Keep in mind that debt consolidation will only be effective if you’re disciplined about making your repayments. And before making a decision, you might like to speak to us on Ph: 07 3340 5117.

Getting help with debt

If you’re finding it hard to keep up with your repayments, help is available. Call your providers as soon as you can to let them know you’re experiencing financial hardship. They can assess your situation and see if alternative payment plans may be able to assist you during difficult times. 

You can also access free financial help via:

Avoid payday lenders

Payday loans, also known as short-term loans, provide fast cash so they may seem like a quick fix for money troubles. However, you could end up paying back more than you borrowed in higher fees and interest2.
These loans don’t tend to address the root cause of debt problems and can potentially trigger borrowers to spiral into deeper debt distress.

4. Do the hustle

While you sort through your budget, you might do the same for your house. Garages or spare rooms can be a treasure trove, from forgotten kids’ games to clothes you’d only ever need if you get invited to a 90s theme party.

You might be able to turn these into ready cash on eBay, Gumtree or by taking a stall at your local market.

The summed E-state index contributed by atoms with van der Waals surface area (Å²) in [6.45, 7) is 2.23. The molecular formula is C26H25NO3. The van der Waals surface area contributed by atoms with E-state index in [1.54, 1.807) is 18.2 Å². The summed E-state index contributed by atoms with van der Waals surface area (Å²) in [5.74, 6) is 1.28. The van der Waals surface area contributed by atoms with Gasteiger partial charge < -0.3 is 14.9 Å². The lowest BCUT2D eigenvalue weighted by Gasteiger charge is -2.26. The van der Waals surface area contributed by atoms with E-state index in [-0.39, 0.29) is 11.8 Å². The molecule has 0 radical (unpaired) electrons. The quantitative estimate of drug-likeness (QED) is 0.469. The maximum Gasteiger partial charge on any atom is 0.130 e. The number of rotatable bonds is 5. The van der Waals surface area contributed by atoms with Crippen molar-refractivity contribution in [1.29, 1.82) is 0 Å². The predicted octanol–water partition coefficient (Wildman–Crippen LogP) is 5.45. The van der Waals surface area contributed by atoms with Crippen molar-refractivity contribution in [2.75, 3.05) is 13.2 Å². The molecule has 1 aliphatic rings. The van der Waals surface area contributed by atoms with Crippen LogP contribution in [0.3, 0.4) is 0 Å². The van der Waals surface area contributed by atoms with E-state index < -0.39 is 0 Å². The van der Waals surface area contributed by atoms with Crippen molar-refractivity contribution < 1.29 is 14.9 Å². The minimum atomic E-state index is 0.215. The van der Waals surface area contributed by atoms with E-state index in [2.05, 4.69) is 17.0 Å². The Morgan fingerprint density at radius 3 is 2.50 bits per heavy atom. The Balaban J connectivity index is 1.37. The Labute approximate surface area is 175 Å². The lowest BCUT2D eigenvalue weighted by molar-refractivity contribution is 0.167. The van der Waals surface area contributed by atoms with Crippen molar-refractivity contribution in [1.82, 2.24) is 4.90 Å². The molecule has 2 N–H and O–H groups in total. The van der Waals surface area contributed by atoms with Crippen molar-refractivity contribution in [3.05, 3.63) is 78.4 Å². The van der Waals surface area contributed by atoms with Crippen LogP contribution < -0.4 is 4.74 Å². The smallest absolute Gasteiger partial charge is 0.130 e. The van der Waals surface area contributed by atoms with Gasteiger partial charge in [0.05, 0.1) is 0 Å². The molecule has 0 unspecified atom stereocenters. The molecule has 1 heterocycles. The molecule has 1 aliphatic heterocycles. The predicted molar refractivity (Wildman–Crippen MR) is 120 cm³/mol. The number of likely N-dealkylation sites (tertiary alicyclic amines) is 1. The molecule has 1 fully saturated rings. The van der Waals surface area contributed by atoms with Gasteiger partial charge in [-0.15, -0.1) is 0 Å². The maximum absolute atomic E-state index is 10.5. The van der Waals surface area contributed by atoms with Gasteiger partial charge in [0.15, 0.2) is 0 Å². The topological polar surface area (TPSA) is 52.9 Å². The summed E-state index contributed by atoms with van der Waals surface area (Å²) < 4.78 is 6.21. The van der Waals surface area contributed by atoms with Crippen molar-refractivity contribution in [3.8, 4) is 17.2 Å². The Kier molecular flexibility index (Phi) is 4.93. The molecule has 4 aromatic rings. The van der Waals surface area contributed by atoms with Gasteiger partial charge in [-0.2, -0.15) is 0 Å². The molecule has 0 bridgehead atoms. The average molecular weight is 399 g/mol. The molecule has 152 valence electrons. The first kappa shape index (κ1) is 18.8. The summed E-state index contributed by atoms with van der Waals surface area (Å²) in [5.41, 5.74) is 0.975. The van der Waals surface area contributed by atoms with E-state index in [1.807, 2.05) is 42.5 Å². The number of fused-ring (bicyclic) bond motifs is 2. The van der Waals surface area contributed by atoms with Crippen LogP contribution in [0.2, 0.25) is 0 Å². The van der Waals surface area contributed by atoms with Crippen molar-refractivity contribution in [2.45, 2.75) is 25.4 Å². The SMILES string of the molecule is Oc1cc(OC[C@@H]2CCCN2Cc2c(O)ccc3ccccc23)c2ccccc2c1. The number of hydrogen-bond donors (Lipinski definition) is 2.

If you’d rather trade your skills than your Friends boxset, you might be able to earn extra income via sites like hipages or Airtasker.

The gig economy means there’s more readiness than ever to use short-term contractors for all types of white collar work. These might even present new contacts and jobs you’ve not previously considered – and lead to more permanent opportunities. You can register online via sites like Freelancer to get started.

5. Keep your eyes on the horizon

As with most investment and super strategies, it helps to look long term rather than thinking only of the next few weeks or months. It’s easy to get discouraged when many forms of media concentrate on negative or shocking news.

Finally, as AMP’s Head of Investment Strategy and Economics and Chief Economist Shane Oliver points out, anyone who got too negative for the long term in the last major pandemic of 1918-19 might have missed out entirely on the ‘roaring twenties’, a decade of economic growth and widespread prosperity.

Staying informed

As we saw with the JobKeeper payment, new initiatives may emerge to help your job search, your savings or your business, so it pays to be as well informed as you can. Listen to experts you can trust such as the ATO and other government sites.

Mental health

Remember, if you’re feeling overwhelmed or need to talk to someone about how you’re feeling right now, you can access free services anytime, including:

  • Lifeline: 13 11 1

  • Beyond Blue: 1300 22 4636

  • Mental Health Line: 1800 011 511.

Please contact us on Ph: 07 3340 5117 if you would like to discuss any of the issues raised in this article.

Source: AMP June 2020 

1. ABC News, Australia in its first recession in 29 years as March quarter GDP shrinks
2. Moneysmart.gov.au